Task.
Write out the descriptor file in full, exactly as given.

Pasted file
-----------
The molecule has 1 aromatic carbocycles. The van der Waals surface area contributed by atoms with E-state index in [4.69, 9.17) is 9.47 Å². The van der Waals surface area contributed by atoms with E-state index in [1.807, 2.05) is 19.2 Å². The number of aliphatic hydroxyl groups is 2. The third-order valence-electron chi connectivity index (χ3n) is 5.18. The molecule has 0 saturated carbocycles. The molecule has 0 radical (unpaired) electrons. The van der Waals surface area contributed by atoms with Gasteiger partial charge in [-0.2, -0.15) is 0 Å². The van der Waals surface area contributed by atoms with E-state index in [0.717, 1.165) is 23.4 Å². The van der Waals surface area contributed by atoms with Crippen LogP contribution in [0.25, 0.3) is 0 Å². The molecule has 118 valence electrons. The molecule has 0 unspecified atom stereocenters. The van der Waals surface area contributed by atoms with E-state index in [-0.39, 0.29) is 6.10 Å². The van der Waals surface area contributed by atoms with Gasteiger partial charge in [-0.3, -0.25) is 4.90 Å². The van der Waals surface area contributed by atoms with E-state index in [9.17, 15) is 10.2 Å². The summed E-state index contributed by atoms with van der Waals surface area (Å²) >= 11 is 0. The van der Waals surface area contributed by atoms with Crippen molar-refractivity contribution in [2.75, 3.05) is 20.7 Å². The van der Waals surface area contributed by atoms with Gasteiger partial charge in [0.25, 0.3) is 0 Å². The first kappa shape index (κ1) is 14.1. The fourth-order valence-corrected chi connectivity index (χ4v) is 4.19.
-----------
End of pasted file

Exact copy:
The molecule has 1 aromatic carbocycles. The van der Waals surface area contributed by atoms with E-state index in [4.69, 9.17) is 9.47 Å². The van der Waals surface area contributed by atoms with E-state index in [1.807, 2.05) is 19.2 Å². The number of aliphatic hydroxyl groups is 2. The third-order valence-electron chi connectivity index (χ3n) is 5.18. The molecule has 0 saturated carbocycles. The molecule has 0 radical (unpaired) electrons. The van der Waals surface area contributed by atoms with Gasteiger partial charge in [-0.2, -0.15) is 0 Å². The van der Waals surface area contributed by atoms with E-state index in [0.717, 1.165) is 23.4 Å². The van der Waals surface area contributed by atoms with Crippen LogP contribution in [0.25, 0.3) is 0 Å². The molecule has 118 valence electrons. The molecule has 0 unspecified atom stereocenters. The van der Waals surface area contributed by atoms with E-state index in [-0.39, 0.29) is 6.10 Å². The van der Waals surface area contributed by atoms with Gasteiger partial charge in [-0.3, -0.25) is 4.90 Å². The van der Waals surface area contributed by atoms with E-state index in [9.17, 15) is 10.2 Å². The summed E-state index contributed by atoms with van der Waals surface area (Å²) >= 11 is 0. The van der Waals surface area contributed by atoms with Crippen molar-refractivity contribution in [2.75, 3.05) is 20.7 Å². The van der Waals surface area contributed by atoms with Gasteiger partial charge in [0.25, 0.3) is 0 Å². The first kappa shape index (κ1) is 14.1. The fourth-order valence-corrected chi connectivity index (χ4v) is 4.19.